Thursday, April 05, 2012
Review of The Collected Poems of Jared Smith
Review of The Collected Poems of Jared Smith
Review by Ralph Pennel
The Collected Poems of Jared Smith settles deep in the heart of the reader and settles the reader deep in the heart of the heartland. The work in this collection is both intensely personal and of a common language that, at times, expands as wide as any sweeping plain or open field in tenor and voice, and, at other times is equally as singular in breadth. The Collected Poems spans nine books and forty years of Smith’s career as a writer and encapsulates the vastness of his ethic and vision. The works housed in this collection capture not only the visage of Smith’s view of the world around him through careful and thoughtful observations of the land and the people of the land, but they capture the visage of Smith himself, as well.
From the first book (Song of the Blood: An Epic) to the last (Grassroots), and including the “uncovered poems,” Jared Smith’s voice is resonant. Timeless. Unwavering. Each poem is a clear pronouncement, an ideation, and resolute. From word one to the very last intimation, Smith’s poetry is definitive. Each of his books, though singular in content, collectively gives rise to a singular voice. That is because Smith’s primary concerns are of our humanity and of how we might live better, more meaningful lives, and, in doing so, how we might leave meaningful legacies of our lives as well, and he does so with uncommon restraint and patience.
These concerns rise up throughout Smith’s life’s work. The poem “Evening in the Heartland,” from, Keeping the Outlaw Alive, his first full-length book of poems and a paradoxical look at that which makes us honest and better for honoring that honesty, blemished or not, captures the aforementioned concern as well as any poem in the entire collection and with the same restraint and patience of his later works:
Our chances seem so remarkably small by now of finding anything. Yet, we
carry on. What a remarkable genius man is in his survival, in his ability to
look with amazement at even the darker rocks that will crush him when he
falls, and to find mystery and hope in them. (p. 209)
We are each of us always surviving regardless of our positions in life, of where we reside, or of the luxuries we may or may not have at our disposal. It is in the survival that we are forged by circumstance, rendered accessible, common, humane. And, it is exactly this, this constant demarcation, this remodeling of ourselves toward accessibility, that “makes us [simultaneously]/ An opening into the stars / And as distant as a stranger’s hands” (p. 205).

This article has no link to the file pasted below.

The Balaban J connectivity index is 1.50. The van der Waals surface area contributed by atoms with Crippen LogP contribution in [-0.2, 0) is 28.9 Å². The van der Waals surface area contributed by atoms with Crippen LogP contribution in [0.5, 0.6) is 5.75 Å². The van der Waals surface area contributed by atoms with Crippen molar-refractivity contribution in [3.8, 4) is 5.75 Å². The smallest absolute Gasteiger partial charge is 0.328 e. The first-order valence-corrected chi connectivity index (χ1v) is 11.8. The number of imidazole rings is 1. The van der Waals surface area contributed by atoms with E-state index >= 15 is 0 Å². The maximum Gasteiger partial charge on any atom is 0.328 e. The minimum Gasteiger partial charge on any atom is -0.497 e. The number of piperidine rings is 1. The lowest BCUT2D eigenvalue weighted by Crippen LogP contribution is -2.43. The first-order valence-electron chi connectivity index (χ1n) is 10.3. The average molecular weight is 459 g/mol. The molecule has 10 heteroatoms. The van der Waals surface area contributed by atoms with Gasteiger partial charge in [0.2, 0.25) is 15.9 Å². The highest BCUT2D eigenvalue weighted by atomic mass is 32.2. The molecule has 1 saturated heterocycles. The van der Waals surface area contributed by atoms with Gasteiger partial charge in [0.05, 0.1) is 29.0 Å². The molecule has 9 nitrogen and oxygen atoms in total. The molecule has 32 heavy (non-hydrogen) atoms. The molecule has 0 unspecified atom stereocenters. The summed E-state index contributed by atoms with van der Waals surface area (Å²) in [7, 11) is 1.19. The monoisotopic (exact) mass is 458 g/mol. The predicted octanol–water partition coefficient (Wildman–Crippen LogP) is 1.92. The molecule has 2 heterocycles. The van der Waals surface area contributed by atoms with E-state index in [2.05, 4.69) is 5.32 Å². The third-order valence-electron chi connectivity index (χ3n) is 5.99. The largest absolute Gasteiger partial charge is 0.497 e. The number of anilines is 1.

This exploration, this call to truthfully examine our lives despite the consequences, is further evidenced in the book, Walking the Perimeters of the Plate Glass Window Factory. But in this book there is also a sense of resignation, the poems here as rooted to place and identity as the soil itself. In works such as “He Who Says The Name of God Will Perish,” Smith, with the same patience toward recovering ourselves as “Evening in the Heartland,” asks, “What is life / when we cannot reach out and feel our skin against the cold stone of night / and find the warmth we do not find within ourselves” (p. 260)?
Even the poems about other things are really about our humanity, about identity, about affirmation through acceptance. This is most evident in Lake Michigan and Other Poems, a seminal book in the collection, and a book firmly rooted to the heartland, the Midwest, where Smith lived for much of his adult life. It is a book, however, that marks a more mature (but no more reticent) voice, where Smith’s sense of his own humanity seeps in and mixes in with his other concerns, reflectively. “When It’s Time to Go,” is a perfect example of this latter development:
It was quarried deep beneath the earth
where it is dark
and light comes only
with a chisel
and is everlasting
except that some part of the stone retains darkness
and holds it deep within its heart
while the boot soles of other hearts bounce off.
You wander there
after the thanks
and you go home. (p. 354)
We sense this relatedness again, and with no less eloquence and with no less concern for the greater humanity, in “Beyond the Season” from the book Grassroots:
Winter is a type of entropy
where the wind socks down mountain valleys
heaving boulders from frost cracked perches,
spreading alluvial plains across the heart
white and then gone as wind boils tarmac.
If there were time I would say we wait it out . . . (p. 577)
The Collected Poems of Jared Smith is testament to a life of poetry well lived, and we by virtue of Smith’s generous voice, are members of this well-lived life, too. To read the poetry of Jared Smith is to stand beside him, to live with him “in the plate glass window factory, [where] the workers never go home / not even when they fish dark rivers beneath the stars” (p. 261). The Collected Poems is a work that carries with it the weight of consciousness. It is not the consciousness of glowing embers, but rather, of the igniting breath.